Weekly global protein digest - H5N1 aid for US dairy farmers, China stabilizing cattle production, Denmark's livestock carbon tax

Livestock analyst Jim Wyckoff reports on poultry, pork, beef and dairy news from around the globe
calendar icon 29 June 2024
clock icon 13 minute read

USDA to announce H5N1 aid for dairy farmers

USDA will soon announce financial aid for dairy farmers affected by the H5N1 virus through the Emergency Assistance for Livestock, Honeybees and Farm-Raised Fish (ELAP) program. The aid will cover 28 days of milk loss per cow over a 134-day period, based on the monthly all-milk price and expected milk production per cow. Of the 28 days, 21 will be covered at full loss and seven at 50% loss. Eligibility requires a positive test from a federally approved lab and milk production during the period. Details will be shared in public briefings with impacted states on Thursday and Friday.

Slightly bigger US hog herd expected

Analysts expect USDA’s Hogs & Pigs Report this afternoon to show the U.S. hog herd increased 0.8% from year-ago as of June 1 to 74.139 million head. Market hog inventories are expected to be up 1.2%, while the breeding herd is anticipated to be down 2.7%. Analysts expect USDA to report a 0.9% bigger spring pig crop as increased litter size likely offset slightly fewer farrowings. Looking forward, analysts expect farmers to farrow 1.4% and 1.0% fewer sows during summer and fall, respectively. As always, USDA’s revisions to past data will be key.

Weekly USDA US beef, pork export sales

Beef: Net sales of 16,700 MT for 2024 were up 13 percent from the previous week and 17 percent from the prior 4-week average. Increases were primarily for Japan (4,000 MT, including decreases of 300 MT), China (4,000 MT, including decreases of 100 MT), South Korea (3,500 MT, including decreases of 300 MT), Canada (1,300 MT, including decreases of 100 MT), and Mexico (1,100 MT). Exports of 16,400 MT were down 2 percent from the previous week, but up 1 percent from the prior 4-week average. The destinations were primarily to Japan (4,700 MT), South Korea (3,900 MT), China (1,900 MT), Canada (1,600 MT), and Taiwan (1,500 MT).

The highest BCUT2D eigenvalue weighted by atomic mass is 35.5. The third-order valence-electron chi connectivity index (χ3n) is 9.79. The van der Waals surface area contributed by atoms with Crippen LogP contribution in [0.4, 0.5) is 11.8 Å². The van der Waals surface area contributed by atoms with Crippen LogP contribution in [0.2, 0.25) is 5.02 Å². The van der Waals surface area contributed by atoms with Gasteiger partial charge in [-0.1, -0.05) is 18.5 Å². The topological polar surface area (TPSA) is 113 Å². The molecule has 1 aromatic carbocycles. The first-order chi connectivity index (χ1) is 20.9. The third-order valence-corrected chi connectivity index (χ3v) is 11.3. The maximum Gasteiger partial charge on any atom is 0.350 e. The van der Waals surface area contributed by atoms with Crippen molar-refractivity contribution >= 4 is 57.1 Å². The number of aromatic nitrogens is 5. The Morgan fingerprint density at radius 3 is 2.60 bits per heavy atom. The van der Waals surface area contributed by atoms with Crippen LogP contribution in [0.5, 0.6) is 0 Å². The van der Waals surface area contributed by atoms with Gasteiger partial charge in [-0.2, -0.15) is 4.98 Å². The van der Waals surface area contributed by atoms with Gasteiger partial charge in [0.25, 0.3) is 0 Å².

Pork: Net sales of 39,200 MT for 2024 were up 83 percent from the previous week and 25 percent from the prior 4-week average. Increases primarily for Mexico (20,200 MT, including decreases of 200 MT), Japan (5,900 MT, including decreases of 200 MT), Canada (4,200 MT, including decreases of 600 MT), South Korea (3,900 MT, including decreases of 100 MT), and Australia (3,100 MT, including decreases of 100 MT), were offset by reductions for the Dominican Republic (1,700 MT). Exports of 28,300 MT were down 2 percent from the previous week and 14 percent from the prior 4-week average. The destinations were primarily to Mexico (11,300 MT), Japan (4,100 MT), South Korea (2,700 MT), China (2,600 MT), and Canada (2,000 MT).

2024 US meat, poultry, fish prices expected to rise by 1.8%; pork prices seen up 1.1%

US pork prices have risen 2.6% since May 2023. The other foods category, accounting for 12.2% of food prices, is now forecast to increase by 0.8%, down from 1.3% in May.